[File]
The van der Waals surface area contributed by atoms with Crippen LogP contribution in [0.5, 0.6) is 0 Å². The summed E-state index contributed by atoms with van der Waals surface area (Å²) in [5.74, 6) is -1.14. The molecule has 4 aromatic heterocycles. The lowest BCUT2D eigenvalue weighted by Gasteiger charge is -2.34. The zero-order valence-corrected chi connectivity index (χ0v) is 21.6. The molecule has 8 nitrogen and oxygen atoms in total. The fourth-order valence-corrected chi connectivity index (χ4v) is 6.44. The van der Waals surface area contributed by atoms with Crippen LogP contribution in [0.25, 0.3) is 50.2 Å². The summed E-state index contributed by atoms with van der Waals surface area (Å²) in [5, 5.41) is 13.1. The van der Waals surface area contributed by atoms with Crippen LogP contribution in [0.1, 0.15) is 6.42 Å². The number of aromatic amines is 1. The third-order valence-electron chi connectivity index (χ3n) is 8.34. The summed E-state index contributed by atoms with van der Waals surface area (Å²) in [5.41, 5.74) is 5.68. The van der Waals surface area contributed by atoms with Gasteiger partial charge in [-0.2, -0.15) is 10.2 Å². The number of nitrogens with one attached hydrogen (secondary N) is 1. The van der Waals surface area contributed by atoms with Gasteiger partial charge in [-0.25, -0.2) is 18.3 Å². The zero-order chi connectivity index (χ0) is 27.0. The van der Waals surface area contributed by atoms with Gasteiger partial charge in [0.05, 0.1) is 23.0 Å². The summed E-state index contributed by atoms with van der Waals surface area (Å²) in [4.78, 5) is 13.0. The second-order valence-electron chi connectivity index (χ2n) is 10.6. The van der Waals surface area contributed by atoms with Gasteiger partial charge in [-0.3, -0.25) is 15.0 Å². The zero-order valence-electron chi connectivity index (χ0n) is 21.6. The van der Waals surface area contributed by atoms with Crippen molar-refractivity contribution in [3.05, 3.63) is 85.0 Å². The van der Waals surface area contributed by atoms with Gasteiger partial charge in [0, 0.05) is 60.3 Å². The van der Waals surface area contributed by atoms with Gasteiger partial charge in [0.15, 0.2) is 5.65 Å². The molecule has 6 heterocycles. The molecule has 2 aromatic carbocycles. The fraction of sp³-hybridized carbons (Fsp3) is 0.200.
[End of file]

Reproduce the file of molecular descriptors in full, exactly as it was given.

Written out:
The van der Waals surface area contributed by atoms with Crippen LogP contribution in [0.5, 0.6) is 0 Å². The summed E-state index contributed by atoms with van der Waals surface area (Å²) in [5.74, 6) is -1.14. The molecule has 4 aromatic heterocycles. The lowest BCUT2D eigenvalue weighted by Gasteiger charge is -2.34. The zero-order valence-corrected chi connectivity index (χ0v) is 21.6. The molecule has 8 nitrogen and oxygen atoms in total. The fourth-order valence-corrected chi connectivity index (χ4v) is 6.44. The van der Waals surface area contributed by atoms with Crippen LogP contribution in [0.25, 0.3) is 50.2 Å². The summed E-state index contributed by atoms with van der Waals surface area (Å²) in [5, 5.41) is 13.1. The van der Waals surface area contributed by atoms with Crippen LogP contribution in [0.1, 0.15) is 6.42 Å². The number of aromatic amines is 1. The third-order valence-electron chi connectivity index (χ3n) is 8.34. The summed E-state index contributed by atoms with van der Waals surface area (Å²) in [5.41, 5.74) is 5.68. The van der Waals surface area contributed by atoms with Gasteiger partial charge in [-0.2, -0.15) is 10.2 Å². The number of nitrogens with one attached hydrogen (secondary N) is 1. The van der Waals surface area contributed by atoms with Gasteiger partial charge in [-0.25, -0.2) is 18.3 Å². The zero-order chi connectivity index (χ0) is 27.0. The van der Waals surface area contributed by atoms with Gasteiger partial charge in [0.05, 0.1) is 23.0 Å². The summed E-state index contributed by atoms with van der Waals surface area (Å²) in [4.78, 5) is 13.0. The second-order valence-electron chi connectivity index (χ2n) is 10.6. The van der Waals surface area contributed by atoms with Gasteiger partial charge in [-0.3, -0.25) is 15.0 Å². The zero-order valence-electron chi connectivity index (χ0n) is 21.6. The van der Waals surface area contributed by atoms with Crippen molar-refractivity contribution in [3.05, 3.63) is 85.0 Å². The van der Waals surface area contributed by atoms with Gasteiger partial charge in [0, 0.05) is 60.3 Å². The van der Waals surface area contributed by atoms with Gasteiger partial charge in [0.15, 0.2) is 5.65 Å². The molecule has 6 heterocycles. The molecule has 2 aromatic carbocycles. The fraction of sp³-hybridized carbons (Fsp3) is 0.200.